COLUMBUS, Ohio (AP) _ Self-adhesive stamps are expected to be on the market this summer, but U.S. Postal Service officials say they'll stick to their search for the perfect ''lick and stick'' seal.

Postal officials said last week they plan to test-market a stamp with a peel-off backing as part of their continuing effort to find out why some stamps stick and others don't.

The Columbus-based Battelle Memorial Institute has been researching various moistenable adhesives since last July under a $700,000, 16-month contract with the post office.

It will be the second time the postal service has sold such stamps, said Roxanne Symko, spokeswoman for the U.S. Postal Service in Washington.

A similar attempt in the late 1970s failed because the adhesive simply didn't last very long, she said.

The adhesive stuck well enough in the short run, but philatelists - stamp collectors - complained that the adhesive ate through and destroyed the face of the stamp after only a few months, she said.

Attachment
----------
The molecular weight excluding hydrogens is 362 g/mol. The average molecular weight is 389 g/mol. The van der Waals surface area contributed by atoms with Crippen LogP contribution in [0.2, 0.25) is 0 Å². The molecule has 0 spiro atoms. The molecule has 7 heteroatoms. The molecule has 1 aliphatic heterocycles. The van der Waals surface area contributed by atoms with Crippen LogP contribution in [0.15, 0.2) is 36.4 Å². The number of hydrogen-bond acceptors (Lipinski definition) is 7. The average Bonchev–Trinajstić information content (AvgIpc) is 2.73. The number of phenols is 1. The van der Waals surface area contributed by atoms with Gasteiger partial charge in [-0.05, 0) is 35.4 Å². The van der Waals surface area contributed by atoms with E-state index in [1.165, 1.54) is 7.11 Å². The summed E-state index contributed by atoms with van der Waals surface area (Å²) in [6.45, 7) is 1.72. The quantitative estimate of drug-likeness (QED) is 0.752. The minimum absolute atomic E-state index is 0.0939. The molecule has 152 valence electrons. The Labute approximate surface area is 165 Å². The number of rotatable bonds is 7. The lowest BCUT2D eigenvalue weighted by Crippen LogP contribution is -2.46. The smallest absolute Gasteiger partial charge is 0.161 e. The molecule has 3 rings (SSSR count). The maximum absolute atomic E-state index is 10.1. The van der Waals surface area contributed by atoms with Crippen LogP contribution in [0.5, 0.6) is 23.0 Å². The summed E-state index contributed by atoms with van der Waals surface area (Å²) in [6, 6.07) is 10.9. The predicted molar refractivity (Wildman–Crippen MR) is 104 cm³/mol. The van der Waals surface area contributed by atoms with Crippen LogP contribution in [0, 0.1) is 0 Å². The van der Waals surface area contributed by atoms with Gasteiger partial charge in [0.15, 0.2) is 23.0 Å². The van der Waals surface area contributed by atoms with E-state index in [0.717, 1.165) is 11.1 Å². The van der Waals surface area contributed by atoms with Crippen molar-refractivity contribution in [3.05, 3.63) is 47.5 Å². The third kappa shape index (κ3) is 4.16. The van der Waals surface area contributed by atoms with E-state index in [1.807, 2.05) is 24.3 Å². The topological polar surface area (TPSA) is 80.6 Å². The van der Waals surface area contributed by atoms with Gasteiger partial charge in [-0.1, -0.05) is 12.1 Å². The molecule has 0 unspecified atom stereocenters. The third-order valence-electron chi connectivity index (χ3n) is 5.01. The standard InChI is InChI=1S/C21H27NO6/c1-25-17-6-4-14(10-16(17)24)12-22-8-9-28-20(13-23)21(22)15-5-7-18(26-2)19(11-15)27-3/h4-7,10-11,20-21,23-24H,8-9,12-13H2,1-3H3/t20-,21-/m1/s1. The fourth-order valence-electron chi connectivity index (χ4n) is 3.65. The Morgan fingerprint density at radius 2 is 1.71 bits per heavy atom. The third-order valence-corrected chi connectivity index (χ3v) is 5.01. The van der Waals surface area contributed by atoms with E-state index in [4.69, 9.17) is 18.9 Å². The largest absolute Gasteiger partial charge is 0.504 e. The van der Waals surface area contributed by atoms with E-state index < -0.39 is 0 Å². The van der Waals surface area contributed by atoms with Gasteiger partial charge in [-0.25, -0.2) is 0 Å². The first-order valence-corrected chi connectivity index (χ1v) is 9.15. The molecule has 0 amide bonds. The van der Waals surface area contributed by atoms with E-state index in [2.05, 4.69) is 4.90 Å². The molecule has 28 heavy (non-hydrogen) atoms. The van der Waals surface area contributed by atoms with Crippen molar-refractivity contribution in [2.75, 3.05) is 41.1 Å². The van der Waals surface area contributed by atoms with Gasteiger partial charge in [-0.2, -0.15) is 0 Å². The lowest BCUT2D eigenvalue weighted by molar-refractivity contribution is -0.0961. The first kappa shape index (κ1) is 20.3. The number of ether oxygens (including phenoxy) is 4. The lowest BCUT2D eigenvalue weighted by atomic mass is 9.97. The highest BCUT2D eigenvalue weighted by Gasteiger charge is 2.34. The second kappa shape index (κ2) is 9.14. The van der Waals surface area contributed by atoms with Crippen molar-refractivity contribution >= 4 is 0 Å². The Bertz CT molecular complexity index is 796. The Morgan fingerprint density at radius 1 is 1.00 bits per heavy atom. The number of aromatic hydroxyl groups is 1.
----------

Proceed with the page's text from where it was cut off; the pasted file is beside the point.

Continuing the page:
Battelle has been asked to find an adhesive formula that will keep stamps affixed to letters as they travel through the high-speed, highly automated postal system. The postal service now uses three types of adhesives on stamps.

Consumers have complained that stamps, which generate $8 billion a year in revenue, often fall off or are shot off letters as they speed through postal machines. Postal officials say the growing volume of mail also has added to the stress placed on stamp adhesives.

Vincent McGinniss, who heads Battelle's sticky stamp research team, said he looks forward to seeing how the self-adhesive stamps work.

''There is room for both types of stamps, although I think 'lick-and-stick' will be around for years to come,'' he said. ''Moistenable stamps will always be around because people view stamps as a traditional thing. It's like motherhood and apple pie.

''The goal is to find the perfect marriage of adhesive and paper to create a superior looking stamp that sticks,'' McGinniss said.